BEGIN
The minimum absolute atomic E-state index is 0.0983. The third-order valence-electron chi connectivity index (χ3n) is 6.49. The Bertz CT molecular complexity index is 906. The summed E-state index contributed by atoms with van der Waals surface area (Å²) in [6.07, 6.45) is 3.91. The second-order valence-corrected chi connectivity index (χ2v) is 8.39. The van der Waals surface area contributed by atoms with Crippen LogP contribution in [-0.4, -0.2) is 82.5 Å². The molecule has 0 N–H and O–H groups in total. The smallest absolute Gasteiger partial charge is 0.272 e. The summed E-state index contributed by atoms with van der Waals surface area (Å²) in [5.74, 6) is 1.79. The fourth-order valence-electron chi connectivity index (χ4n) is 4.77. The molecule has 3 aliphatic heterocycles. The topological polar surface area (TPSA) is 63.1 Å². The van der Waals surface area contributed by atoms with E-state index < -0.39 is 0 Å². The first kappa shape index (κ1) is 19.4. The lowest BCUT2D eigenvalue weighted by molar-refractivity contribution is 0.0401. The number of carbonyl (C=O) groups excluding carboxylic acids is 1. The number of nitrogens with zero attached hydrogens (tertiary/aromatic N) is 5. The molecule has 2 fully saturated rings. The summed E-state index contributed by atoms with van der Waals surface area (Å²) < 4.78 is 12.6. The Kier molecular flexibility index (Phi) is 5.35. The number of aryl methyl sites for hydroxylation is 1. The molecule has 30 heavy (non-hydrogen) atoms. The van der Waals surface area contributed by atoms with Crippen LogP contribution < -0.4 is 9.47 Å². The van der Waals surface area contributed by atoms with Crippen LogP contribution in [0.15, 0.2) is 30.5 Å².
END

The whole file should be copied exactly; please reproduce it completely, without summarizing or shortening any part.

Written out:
The minimum absolute atomic E-state index is 0.0983. The third-order valence-electron chi connectivity index (χ3n) is 6.49. The Bertz CT molecular complexity index is 906. The summed E-state index contributed by atoms with van der Waals surface area (Å²) in [6.07, 6.45) is 3.91. The second-order valence-corrected chi connectivity index (χ2v) is 8.39. The van der Waals surface area contributed by atoms with Crippen LogP contribution in [-0.4, -0.2) is 82.5 Å². The molecule has 0 N–H and O–H groups in total. The smallest absolute Gasteiger partial charge is 0.272 e. The summed E-state index contributed by atoms with van der Waals surface area (Å²) in [5.74, 6) is 1.79. The fourth-order valence-electron chi connectivity index (χ4n) is 4.77. The molecule has 3 aliphatic heterocycles. The topological polar surface area (TPSA) is 63.1 Å². The van der Waals surface area contributed by atoms with E-state index < -0.39 is 0 Å². The first kappa shape index (κ1) is 19.4. The lowest BCUT2D eigenvalue weighted by molar-refractivity contribution is 0.0401. The number of carbonyl (C=O) groups excluding carboxylic acids is 1. The number of nitrogens with zero attached hydrogens (tertiary/aromatic N) is 5. The molecule has 2 fully saturated rings. The summed E-state index contributed by atoms with van der Waals surface area (Å²) < 4.78 is 12.6. The Kier molecular flexibility index (Phi) is 5.35. The number of aryl methyl sites for hydroxylation is 1. The molecule has 30 heavy (non-hydrogen) atoms. The van der Waals surface area contributed by atoms with Crippen LogP contribution < -0.4 is 9.47 Å². The van der Waals surface area contributed by atoms with Crippen LogP contribution in [0.15, 0.2) is 30.5 Å².